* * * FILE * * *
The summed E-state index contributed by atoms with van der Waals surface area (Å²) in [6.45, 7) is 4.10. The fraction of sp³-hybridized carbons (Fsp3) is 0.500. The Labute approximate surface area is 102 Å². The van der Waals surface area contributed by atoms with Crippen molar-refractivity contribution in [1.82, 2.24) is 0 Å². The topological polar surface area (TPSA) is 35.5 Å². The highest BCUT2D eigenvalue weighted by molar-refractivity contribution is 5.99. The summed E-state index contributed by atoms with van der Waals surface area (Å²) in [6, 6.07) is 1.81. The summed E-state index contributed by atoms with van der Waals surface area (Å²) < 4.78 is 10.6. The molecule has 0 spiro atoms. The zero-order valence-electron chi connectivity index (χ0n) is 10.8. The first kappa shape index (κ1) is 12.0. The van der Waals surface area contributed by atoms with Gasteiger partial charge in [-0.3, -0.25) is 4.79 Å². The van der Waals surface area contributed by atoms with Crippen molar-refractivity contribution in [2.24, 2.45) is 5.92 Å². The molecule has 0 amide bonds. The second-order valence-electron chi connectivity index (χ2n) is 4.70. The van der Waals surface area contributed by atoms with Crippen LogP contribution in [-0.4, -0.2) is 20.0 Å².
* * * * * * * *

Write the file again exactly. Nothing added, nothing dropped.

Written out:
The summed E-state index contributed by atoms with van der Waals surface area (Å²) in [6.45, 7) is 4.10. The fraction of sp³-hybridized carbons (Fsp3) is 0.500. The Labute approximate surface area is 102 Å². The van der Waals surface area contributed by atoms with Crippen molar-refractivity contribution in [1.82, 2.24) is 0 Å². The topological polar surface area (TPSA) is 35.5 Å². The highest BCUT2D eigenvalue weighted by molar-refractivity contribution is 5.99. The summed E-state index contributed by atoms with van der Waals surface area (Å²) in [6, 6.07) is 1.81. The summed E-state index contributed by atoms with van der Waals surface area (Å²) < 4.78 is 10.6. The molecule has 0 spiro atoms. The zero-order valence-electron chi connectivity index (χ0n) is 10.8. The first kappa shape index (κ1) is 12.0. The van der Waals surface area contributed by atoms with Gasteiger partial charge in [-0.3, -0.25) is 4.79 Å². The van der Waals surface area contributed by atoms with Crippen molar-refractivity contribution in [2.24, 2.45) is 5.92 Å². The molecule has 0 amide bonds. The second-order valence-electron chi connectivity index (χ2n) is 4.70. The van der Waals surface area contributed by atoms with Crippen LogP contribution in [-0.4, -0.2) is 20.0 Å².